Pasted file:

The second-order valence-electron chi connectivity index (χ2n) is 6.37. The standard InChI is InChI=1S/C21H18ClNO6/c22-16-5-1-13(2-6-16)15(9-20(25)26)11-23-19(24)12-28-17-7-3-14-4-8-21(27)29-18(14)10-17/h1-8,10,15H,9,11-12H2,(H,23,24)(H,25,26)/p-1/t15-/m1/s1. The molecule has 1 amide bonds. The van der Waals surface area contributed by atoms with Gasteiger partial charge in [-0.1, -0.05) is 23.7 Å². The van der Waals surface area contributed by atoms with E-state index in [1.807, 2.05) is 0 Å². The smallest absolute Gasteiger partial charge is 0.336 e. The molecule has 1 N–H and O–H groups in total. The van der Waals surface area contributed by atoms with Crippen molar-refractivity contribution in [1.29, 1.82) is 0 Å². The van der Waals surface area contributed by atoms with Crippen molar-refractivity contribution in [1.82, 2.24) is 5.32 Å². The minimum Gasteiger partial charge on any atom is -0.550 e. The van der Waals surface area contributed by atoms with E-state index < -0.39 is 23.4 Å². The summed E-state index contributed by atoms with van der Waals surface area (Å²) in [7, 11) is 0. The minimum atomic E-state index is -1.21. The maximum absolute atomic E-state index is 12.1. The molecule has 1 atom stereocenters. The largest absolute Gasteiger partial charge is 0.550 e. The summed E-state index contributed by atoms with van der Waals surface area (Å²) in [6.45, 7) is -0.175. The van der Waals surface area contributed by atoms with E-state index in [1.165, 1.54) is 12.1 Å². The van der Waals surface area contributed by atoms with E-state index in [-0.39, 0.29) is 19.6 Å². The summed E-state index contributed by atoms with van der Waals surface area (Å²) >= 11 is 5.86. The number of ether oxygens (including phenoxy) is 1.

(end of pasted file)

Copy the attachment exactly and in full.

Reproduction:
The second-order valence-electron chi connectivity index (χ2n) is 6.37. The standard InChI is InChI=1S/C21H18ClNO6/c22-16-5-1-13(2-6-16)15(9-20(25)26)11-23-19(24)12-28-17-7-3-14-4-8-21(27)29-18(14)10-17/h1-8,10,15H,9,11-12H2,(H,23,24)(H,25,26)/p-1/t15-/m1/s1. The molecule has 1 amide bonds. The van der Waals surface area contributed by atoms with Gasteiger partial charge in [-0.1, -0.05) is 23.7 Å². The van der Waals surface area contributed by atoms with E-state index in [1.807, 2.05) is 0 Å². The smallest absolute Gasteiger partial charge is 0.336 e. The molecule has 1 N–H and O–H groups in total. The van der Waals surface area contributed by atoms with Crippen molar-refractivity contribution in [1.29, 1.82) is 0 Å². The van der Waals surface area contributed by atoms with Crippen molar-refractivity contribution in [1.82, 2.24) is 5.32 Å². The minimum Gasteiger partial charge on any atom is -0.550 e. The van der Waals surface area contributed by atoms with E-state index < -0.39 is 23.4 Å². The summed E-state index contributed by atoms with van der Waals surface area (Å²) in [7, 11) is 0. The minimum atomic E-state index is -1.21. The maximum absolute atomic E-state index is 12.1. The molecule has 1 atom stereocenters. The largest absolute Gasteiger partial charge is 0.550 e. The summed E-state index contributed by atoms with van der Waals surface area (Å²) in [6.45, 7) is -0.175. The van der Waals surface area contributed by atoms with E-state index in [1.165, 1.54) is 12.1 Å². The van der Waals surface area contributed by atoms with E-state index in [-0.39, 0.29) is 19.6 Å². The summed E-state index contributed by atoms with van der Waals surface area (Å²) >= 11 is 5.86. The number of ether oxygens (including phenoxy) is 1.